Residents in Platte County have sent a clear message in recent years regarding tax increases. They don’t like them, and they don’t want them.That’s become painfully obvious.
The words fiscal and conservative have become so commonly used together that the term they form in combination seems to have lost meaning around here. But all the politicians want to be one because it’s the hip trend in Platte County.
Being in charge of asking for a tax increase can be a very arduous task, one Dr. Mike Reik became well experienced with in 2011-12.
Platte County R-3’s superintendent has started the process of tackling this again in hopes of upgrading facilities for an ever-growing student population. The district’s growth management plan outlines the numbers, and they don’t look good in the coming years, especially after repeated attempts to Band-Aid the problem in the past.
Quite simply, Platte County’s infrastructure was never in place to handle the amount of students currently in the district. Officials have played a constant game of catch-up, always able to temporarily solve the problem before facing it again a short time later.
Barring some type of disastrous economic event, Platte County’s enrollment will get bigger, and there’s another painfully obvious problem developing.
There’s not enough room in Platte County’s current seven-building setup.
That’s why the work has started to develop a 20-year property tax increase for those who live in the district to help fund upgrades and a new elementary school in Platte City. You can read more on Reik’s initial presentation for this school year to the board of education starting on A1 of this week’s edition.
There once was a time where this type of funding would receive the rubber stamp from voters without much opposition. This is not that time.
Reik knows that reaching voters without current or future students and those with limited incomes will be the key. He figured out as much when a similar, but indefinite, tax levy failed in spring of 2012.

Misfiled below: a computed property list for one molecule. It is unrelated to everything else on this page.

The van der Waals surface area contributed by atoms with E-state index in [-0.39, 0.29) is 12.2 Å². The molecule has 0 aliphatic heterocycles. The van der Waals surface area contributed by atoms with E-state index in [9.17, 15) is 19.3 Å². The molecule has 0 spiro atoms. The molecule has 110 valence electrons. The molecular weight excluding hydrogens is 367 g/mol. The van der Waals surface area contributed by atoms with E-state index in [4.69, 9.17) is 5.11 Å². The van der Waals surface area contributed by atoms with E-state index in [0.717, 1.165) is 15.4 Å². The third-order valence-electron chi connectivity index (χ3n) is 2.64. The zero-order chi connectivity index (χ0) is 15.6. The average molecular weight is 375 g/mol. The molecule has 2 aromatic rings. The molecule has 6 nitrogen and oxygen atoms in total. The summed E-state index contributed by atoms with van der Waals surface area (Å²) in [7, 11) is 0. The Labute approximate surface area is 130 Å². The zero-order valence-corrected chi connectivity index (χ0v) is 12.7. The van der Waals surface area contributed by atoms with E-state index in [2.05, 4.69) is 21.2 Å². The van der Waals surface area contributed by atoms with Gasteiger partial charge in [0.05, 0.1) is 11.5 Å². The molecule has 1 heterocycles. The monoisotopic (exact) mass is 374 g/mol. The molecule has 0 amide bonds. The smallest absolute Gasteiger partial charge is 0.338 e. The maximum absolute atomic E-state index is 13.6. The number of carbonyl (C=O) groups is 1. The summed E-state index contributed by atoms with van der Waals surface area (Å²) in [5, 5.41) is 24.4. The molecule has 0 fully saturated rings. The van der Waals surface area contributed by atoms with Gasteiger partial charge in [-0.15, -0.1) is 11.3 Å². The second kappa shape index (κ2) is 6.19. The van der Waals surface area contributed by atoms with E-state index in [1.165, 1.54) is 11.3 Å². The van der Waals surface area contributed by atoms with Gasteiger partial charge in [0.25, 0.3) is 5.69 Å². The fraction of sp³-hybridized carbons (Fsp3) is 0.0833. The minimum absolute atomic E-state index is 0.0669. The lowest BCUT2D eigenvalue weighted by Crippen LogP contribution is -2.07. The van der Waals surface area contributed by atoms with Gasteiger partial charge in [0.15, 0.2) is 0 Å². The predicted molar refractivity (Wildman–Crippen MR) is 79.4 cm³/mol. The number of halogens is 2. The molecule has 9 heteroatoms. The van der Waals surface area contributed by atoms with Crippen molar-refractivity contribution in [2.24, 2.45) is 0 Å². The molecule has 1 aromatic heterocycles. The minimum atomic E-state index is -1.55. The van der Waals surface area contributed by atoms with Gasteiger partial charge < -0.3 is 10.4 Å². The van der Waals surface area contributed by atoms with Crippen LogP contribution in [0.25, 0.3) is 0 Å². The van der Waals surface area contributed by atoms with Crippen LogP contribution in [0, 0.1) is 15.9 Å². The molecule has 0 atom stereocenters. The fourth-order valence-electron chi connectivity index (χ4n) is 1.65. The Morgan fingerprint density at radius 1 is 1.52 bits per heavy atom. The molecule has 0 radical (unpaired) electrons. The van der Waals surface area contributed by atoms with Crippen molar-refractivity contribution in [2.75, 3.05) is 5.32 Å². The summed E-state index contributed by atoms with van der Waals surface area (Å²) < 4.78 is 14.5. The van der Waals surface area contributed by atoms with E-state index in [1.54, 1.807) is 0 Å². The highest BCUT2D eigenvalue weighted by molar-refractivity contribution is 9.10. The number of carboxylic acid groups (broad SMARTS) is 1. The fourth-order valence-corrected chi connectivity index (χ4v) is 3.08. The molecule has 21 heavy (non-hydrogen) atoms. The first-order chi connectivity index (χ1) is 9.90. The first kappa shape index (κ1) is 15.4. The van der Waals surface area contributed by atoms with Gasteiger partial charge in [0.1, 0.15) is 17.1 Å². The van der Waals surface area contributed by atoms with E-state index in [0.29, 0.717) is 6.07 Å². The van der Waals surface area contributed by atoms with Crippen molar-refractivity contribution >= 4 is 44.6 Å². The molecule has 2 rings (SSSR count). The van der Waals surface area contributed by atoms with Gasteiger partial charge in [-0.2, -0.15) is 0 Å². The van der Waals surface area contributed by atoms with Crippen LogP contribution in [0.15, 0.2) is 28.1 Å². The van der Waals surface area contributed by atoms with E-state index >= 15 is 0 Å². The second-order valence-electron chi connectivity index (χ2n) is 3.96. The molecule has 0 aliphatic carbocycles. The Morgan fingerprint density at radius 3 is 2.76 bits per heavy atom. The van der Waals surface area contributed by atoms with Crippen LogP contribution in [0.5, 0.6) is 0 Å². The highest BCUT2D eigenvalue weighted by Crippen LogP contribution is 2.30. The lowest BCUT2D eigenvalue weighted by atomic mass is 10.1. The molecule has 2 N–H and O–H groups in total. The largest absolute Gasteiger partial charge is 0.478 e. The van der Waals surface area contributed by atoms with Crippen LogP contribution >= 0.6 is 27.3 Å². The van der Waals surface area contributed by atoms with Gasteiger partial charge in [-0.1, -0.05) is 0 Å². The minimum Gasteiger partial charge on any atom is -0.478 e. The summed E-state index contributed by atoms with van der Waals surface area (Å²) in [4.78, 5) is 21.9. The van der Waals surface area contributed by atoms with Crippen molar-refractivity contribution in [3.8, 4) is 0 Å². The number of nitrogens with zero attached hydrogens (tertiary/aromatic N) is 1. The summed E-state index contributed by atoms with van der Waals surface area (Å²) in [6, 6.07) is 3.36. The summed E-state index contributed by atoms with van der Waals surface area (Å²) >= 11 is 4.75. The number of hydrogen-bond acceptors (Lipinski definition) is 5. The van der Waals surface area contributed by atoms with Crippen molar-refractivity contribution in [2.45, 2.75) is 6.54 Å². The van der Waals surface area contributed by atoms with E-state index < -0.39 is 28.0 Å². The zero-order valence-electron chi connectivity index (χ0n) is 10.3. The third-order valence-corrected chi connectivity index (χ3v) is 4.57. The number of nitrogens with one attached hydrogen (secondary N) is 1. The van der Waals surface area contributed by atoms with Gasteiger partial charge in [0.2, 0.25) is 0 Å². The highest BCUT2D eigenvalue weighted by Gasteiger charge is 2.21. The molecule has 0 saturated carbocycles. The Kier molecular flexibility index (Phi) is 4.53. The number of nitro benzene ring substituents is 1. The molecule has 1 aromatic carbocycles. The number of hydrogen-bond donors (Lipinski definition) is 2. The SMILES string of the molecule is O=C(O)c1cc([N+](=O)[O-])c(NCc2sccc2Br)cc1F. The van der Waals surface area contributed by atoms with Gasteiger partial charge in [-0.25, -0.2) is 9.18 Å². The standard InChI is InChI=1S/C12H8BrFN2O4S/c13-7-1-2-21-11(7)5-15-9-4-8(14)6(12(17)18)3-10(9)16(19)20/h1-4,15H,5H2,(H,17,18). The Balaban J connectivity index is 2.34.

About 56 percent voted no in that election, and Platte County must swing that majority to achieve its preferred outcome. What should be remembered but will probably become blurred during the coming months while discussion inevitably rages over cost-benefit is that something must be done. The district will need to spend money to help house the growing student population. Voters need to decide what would make the most efficient use of the tax money they provide to the school will be.
I can’t tell you how to vote.
But I will urge you to remember that money will be spent, and if growth estimates continue close to the current trend, there will need to be more money spent in the future. At one time, tax payers helped fund your education, either here, or in another district. It’s not fun to pay the bill, but education isn’t an elective expense to me.
So I guess I can forget about my fiscal conservative membership.
Another interesting possibility from Reik’s initial proposal would be the development of a boundary line committee if plans were adopted close to what his presentation outlines.
The big piece of the upgrades and construction would be a new elementary school in Platte City and the transition of Siegrist Elementary into a K-5 facility rather than its current 1-3 setup.
With two K-5 facilities replacing the current Rising Star-to-Siegrist-to-Paxton flow in Platte County’s northern campus, decisions would have to be made on which students go where. There’s been no talk yet, but Reik did outline the need for that discussion if the district is successful in this bid.
I’ve had a chance to interact with a significant number of the 43 participants in the Missouri Photo Workshop you might have seen roving Platte City on bicycles seeking out citizens with stories to tell. It’s been a great experience, even if it derailed me from some of my duties here.
At risk of sounding like a cheerleader, I think this is an awesome experience for this community and what a unique opportunity. I would encourage anyone with the opportunity — Platte City and beyond — to attend the exhibit of work accumulated from the participating photographers this weekend. The display will be set up in the main hallway at Platte City Middle School with public viewing set for 10 a.m. to 2 p.m. on Sept. 27.
Take the time to see if anyone you knew made the cut as a subject. Should be fun.
Ross Martin is publisher of The Citizen. He may be reached via email at firstname.lastname@example.org. Follow him on Twitter @Citizen_Ross.